On why Nasrallah intervened in the matter and criticized these practices, Kassir said that this is due to “the growing danger of this phenomenon, the way it affects the image of Shiism in the world, and the overlapping political and intelligence factors with religious factors.”

Nasrallah has previously accused in Sep 2012 “British Shiism,” certain Shiite clerics living in London, of cursing the Prophet’s companions (Sahaba), and of working to foment strife between Sunnis and Shiites, as directed by British intelligence. A number of Shirazi speakers, especially Sheikh Yasser Habib, responded to Nasrallah in an abusive manner, defending Tatbir and describing Nasrallah and Islamic Republic of Iran as enemies of Ashura rituals because they refuse Tatbir.

It is worth noting that the Shirazi current, which is an extreme Shiite school that insult some of the Prophet’s companions and his wife, Aisha, and the current is also hostile to Wilayat al-Faqih (Guardianship of the Jurist) and the Islamic Iranian regime.

Kassir said that supports Tatbir and is active through mourning congregations and religious channels. The Shirazi role in Lebanon has grown, especially with the presence of one of its speakers Sheikh Abdul Hamid al-Muhajir during Ashura in the city of Nabatiyeh in southern Lebanon. He made a statement critical of Hezbollah and its mentor Khamenei.

Kassir said that the conflict between Hezbollah and the Shirazis is a “conflict with intellectual and religious dimensions. But political and intelligence factors have gotten involved. It is a struggle over attracting the Shiite masses.” Kassir said that there is a great fear that this phenomena is being supported Western and regional states in order to distort the image of Shiism in the world, create a Shiite split, create in Lebanon currents that are hostile to Hezbollah and Iran, and turn this tension into popular strife.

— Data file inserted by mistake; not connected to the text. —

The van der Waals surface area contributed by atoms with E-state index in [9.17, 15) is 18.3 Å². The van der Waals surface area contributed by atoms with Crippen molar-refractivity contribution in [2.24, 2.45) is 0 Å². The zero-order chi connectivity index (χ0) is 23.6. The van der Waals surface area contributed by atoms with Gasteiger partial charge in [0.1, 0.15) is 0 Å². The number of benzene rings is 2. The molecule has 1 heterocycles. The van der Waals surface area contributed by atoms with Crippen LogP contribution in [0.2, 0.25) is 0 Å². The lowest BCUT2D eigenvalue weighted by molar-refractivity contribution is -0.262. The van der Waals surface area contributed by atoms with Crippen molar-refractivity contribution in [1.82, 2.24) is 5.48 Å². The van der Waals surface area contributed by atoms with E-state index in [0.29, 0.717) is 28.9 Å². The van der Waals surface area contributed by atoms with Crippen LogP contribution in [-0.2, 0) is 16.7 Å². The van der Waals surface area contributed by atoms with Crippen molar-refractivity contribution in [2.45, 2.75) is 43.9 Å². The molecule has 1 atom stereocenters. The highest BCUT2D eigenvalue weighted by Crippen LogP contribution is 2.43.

The tragedy of Ashura has global human dimensions. It is not limited to the Shiites. It has touched the conscience of every free person and revolutionary in the world. It has illustrated the saying about the “victory of blood over the sword.” But some Shiite militants are trying to turn it into a myth and a reason for confessional strife.

Perhaps the best of what has been said about the Hussein revolution was written by non-Shiites. Mahatma Gandhi, who was the leader of Indian independence from British colonialism in 1947, said, “I learned from Hussein how to attain victory while being oppressed.” British philosopher Thomas Carlyle said, “The best lesson which we get from the tragedy of Karbala is that Hussein and his companions were rigid believers in God. They illustrated that the numerical superiority does not count when it comes to the truth and the falsehood…”

British professor of Arabic and oriental studies at the University of Cambridge, Edward Brown said, “Is there a heart that is not fraught with grief and pain when it hears a talk about Karbala? Even non-Muslims cannot deny the purity of the spirit under whose shadow this battle took place.”

For his part, Egyptian writer Abd al-Rahman al-Sharqawi said, “Hussain is the martyr of the road to religion and liberty. Shiites are not the only ones who should be proud of Hussein, but all free people in the world as well.”

Lebanese philosopher  Khalil Gibran said, “I cannot find a man like Hussein, who recorded humanity’s glory with his blood.”

Shiism, alike Sunnism, is witnessing today a conflict between reformists, who seek to reform Islam from innovations and extremism, and Salafis and traditionalist who point out on reviving the traditional rituals that confirm their Shiite identity to distinguish themselves from Sunnis. But keeping the Shiite identity should not be done on the expense of losing Islam’s values and the unity of Shia and Muslims.

*Dr. Haytham Mouzahem President of Beirut Center For Middle East Studies

Dr. Haytham Mouzahem, president of Beirut Center for Middle East Studies.
Dr. Haytham Mouzahem, president of Beirut Center for Middle East Studies.

Translated by Rani Geha.